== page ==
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Kamouraska History
Histoire du Kamouraska


Kamouraska

This information listed on this page
pertains to some of my Ancestors

  • DUMAIS

    Pierre Dumais dit Rossignol was the son of Jean and Marguerite Richard, from Auvergne. Pierre came to the Kamouraska region to marry Anne Chamberland in the Saint-Louis church, on April 26th 1745. Anne was the daughter of Simon and Thérèse Ouimet. Three children were born in this marriage, but Anne died and was buried in the parish cemetery on April 14th 1755. On August 25th of the same year, Pierre married again to Catherine Michaud, daughter of Jean and Cécile Ouellet. Five other children were born in this second marriage.

    Three sons of the ancestor Pierre, named Vincent, Louis and Pierre, ensured the following of seven generations in the Saint-Louis parish.

  • GUERÊT dit DUMONT

    This family set up in Kamouraska for six generations and they descend from Jacques Guérêt dit Dumont, born on March 8th 1665, in Normandy. Jacques was the son of René Guerey and Madeleine Vigoreaux. Arriving in New France in 1690, he married with Jacques Tardif's daughter, Anne, on April 18th 1674. Triplets were born on October 6th 1708 : Catherine, Michel and Joseph-Simon.

    In 1711, the Dumont family moved in Gaspésie but they returned to Beauport in 1713. They also lived in Rivière-du-Loup, L'Isle-Verte and, finally, in Kamouraska, where Jacques was buried on April 15th 1739. Anne Tardif was buried on February 18th 1752.

    Between Jean's children who lived in Kamouraska, there are his seven sons : Jean, Simon, Jacques, Jean-Baptiste, Michel, Pierre and Prisque, who all got married in Saint-Louis of Kamouraska.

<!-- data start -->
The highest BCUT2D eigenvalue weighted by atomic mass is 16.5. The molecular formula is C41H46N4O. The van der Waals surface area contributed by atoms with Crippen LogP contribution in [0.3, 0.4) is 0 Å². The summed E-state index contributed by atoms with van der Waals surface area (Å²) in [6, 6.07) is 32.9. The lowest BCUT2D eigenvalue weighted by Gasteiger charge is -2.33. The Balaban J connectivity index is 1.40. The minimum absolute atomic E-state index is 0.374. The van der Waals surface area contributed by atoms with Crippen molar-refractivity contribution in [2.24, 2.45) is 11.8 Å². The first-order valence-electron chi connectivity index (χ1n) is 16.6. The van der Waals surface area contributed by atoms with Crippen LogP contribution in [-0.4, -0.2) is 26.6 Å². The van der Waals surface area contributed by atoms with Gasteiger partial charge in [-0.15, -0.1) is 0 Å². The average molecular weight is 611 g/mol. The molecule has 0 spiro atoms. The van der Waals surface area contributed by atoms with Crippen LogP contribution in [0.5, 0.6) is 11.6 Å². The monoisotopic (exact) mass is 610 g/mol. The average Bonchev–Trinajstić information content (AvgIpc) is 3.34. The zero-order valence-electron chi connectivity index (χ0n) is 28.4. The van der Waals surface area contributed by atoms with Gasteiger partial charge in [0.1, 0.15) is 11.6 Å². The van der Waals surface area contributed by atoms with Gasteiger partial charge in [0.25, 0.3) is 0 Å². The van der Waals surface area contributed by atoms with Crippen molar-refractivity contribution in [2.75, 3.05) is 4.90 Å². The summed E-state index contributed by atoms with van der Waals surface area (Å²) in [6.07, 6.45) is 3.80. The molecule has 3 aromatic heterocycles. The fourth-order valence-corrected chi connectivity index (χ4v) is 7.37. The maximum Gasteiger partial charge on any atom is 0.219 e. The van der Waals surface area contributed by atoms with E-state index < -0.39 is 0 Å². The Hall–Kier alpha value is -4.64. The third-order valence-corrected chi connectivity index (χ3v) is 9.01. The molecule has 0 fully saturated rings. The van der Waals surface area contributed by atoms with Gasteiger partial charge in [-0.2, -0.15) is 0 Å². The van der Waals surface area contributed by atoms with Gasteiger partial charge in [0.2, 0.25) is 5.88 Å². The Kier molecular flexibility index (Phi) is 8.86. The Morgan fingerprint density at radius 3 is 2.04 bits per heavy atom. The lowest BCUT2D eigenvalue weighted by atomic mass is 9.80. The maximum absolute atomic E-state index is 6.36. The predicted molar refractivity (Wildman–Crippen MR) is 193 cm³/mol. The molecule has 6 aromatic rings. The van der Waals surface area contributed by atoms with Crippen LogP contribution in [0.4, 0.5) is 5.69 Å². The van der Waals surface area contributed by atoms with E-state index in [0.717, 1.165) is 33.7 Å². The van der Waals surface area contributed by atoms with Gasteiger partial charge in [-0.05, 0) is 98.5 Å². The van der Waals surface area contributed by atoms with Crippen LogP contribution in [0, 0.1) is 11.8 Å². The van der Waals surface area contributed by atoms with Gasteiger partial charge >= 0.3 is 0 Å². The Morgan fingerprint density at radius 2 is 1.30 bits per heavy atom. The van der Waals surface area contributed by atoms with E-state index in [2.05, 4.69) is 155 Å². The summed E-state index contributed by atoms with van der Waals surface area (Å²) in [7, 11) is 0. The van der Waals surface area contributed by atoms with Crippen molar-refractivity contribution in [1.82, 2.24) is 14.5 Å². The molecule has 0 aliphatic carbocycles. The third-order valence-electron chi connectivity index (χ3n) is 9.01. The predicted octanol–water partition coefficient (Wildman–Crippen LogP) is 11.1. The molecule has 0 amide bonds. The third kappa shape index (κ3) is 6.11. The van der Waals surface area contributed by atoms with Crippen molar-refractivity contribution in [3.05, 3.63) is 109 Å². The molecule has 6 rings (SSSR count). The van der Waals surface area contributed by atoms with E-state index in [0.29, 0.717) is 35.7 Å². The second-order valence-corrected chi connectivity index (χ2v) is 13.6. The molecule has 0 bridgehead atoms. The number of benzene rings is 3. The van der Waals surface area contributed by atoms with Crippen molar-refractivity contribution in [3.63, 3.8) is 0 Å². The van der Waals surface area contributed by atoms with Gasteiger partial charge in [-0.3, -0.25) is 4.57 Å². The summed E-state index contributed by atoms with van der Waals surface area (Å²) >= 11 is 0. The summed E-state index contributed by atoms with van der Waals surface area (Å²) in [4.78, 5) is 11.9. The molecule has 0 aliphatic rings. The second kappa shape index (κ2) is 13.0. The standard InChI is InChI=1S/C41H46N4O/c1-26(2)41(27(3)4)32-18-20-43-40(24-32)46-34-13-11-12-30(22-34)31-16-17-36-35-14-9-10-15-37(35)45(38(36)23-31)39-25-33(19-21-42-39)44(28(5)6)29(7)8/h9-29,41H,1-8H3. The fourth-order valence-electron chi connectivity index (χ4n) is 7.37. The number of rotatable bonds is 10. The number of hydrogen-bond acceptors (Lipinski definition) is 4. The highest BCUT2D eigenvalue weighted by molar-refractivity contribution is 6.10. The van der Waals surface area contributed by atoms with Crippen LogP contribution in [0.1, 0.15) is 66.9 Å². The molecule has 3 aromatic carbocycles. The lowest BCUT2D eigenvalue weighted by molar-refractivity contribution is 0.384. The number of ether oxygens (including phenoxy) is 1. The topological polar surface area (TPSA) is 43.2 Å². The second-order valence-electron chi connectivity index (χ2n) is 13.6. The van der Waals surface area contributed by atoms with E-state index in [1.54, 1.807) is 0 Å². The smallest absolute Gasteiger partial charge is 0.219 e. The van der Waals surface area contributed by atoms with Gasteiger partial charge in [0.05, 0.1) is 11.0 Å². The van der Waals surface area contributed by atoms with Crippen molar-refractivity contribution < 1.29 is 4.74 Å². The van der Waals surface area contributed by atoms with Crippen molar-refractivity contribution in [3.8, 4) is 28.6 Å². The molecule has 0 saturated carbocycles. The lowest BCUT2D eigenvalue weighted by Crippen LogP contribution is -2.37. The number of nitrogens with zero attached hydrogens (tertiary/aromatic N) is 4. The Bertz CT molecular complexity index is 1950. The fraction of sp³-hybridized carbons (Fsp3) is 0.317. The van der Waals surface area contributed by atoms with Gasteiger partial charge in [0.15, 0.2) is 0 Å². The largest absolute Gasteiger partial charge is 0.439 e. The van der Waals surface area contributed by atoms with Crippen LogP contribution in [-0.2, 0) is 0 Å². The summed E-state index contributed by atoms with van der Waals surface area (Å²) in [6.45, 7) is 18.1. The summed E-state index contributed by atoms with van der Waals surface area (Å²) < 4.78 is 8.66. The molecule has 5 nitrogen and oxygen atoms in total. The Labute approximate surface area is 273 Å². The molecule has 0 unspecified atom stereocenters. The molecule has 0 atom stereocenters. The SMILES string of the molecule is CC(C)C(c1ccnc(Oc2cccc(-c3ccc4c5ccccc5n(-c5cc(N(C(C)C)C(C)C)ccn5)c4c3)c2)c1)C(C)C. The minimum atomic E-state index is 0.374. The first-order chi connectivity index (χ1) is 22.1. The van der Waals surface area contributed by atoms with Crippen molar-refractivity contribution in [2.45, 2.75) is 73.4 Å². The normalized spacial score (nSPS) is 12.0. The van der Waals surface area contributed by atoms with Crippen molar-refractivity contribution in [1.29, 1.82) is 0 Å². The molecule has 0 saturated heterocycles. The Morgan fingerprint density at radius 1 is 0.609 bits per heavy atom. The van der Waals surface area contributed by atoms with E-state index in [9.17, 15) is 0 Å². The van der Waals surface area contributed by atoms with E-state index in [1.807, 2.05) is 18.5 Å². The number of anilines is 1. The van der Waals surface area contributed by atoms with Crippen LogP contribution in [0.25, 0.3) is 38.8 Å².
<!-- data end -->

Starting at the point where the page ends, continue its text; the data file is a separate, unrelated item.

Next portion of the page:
• LAVOIE

    Augustin Lavoie, son of Joseph, son of René got married on January 28th 1729, with Marguerite Michaud, daughter of Jean Michaud and Françoise Dupille. Later, he set up in Kamouraska, and after, in the Bras-Saint-Nicolas. His children were christened in Rivière-Ouelle and in La Pocatière, and five of his sons got married in the Saint-Louis of Kamouraska church, where Augustin was buried on October 16th 1770.

    Between the eight generations of Lavoie who lived in Kamouraska, Madeleine Lavoie, wife of François Thibault, was buried under the church floor on March 15th 1839.

    The ancestor René de Lavoye, son of René de Lavoye and Isabeau Bellenger, from Normandy, was married on April 14th 1656, in the Sainte-Anne chapel on the Beaupré Coast, with Anne Godin, daughter of Elie Godin and Esther Ramage. He lived in Sainte-Anne, where he was buried about 1699. His son Jean lived in Rivière-Ouelle, but Joseph, the father of Augustin, stayed on the Beaupré Coast.


  • LE BLANC

    Louis-Joseph Le Blanc, son of Désiré Le Blanc and Victoire Comeau, was the first member of this family in Saint-Louis of Kamouraska. On July 22nd 1835, Joseph was married with Edith-Estelle Raymond, daughter of Régis Raymond and Rose Miville-Deschènes. His daughter, Aglaé, and his two sons, Narcisse and Régis, were married in Kamouraska. Five generations of Le Blanc lived in Kamouraska.

    Régis Le Blanc married Clara Chouinard, in the Saint-Louis church, on November 27th 1860. They had eleven children. Clara was buried in the parish cemetery on April 20th 1917, and Régis was buried on April 26th 1929.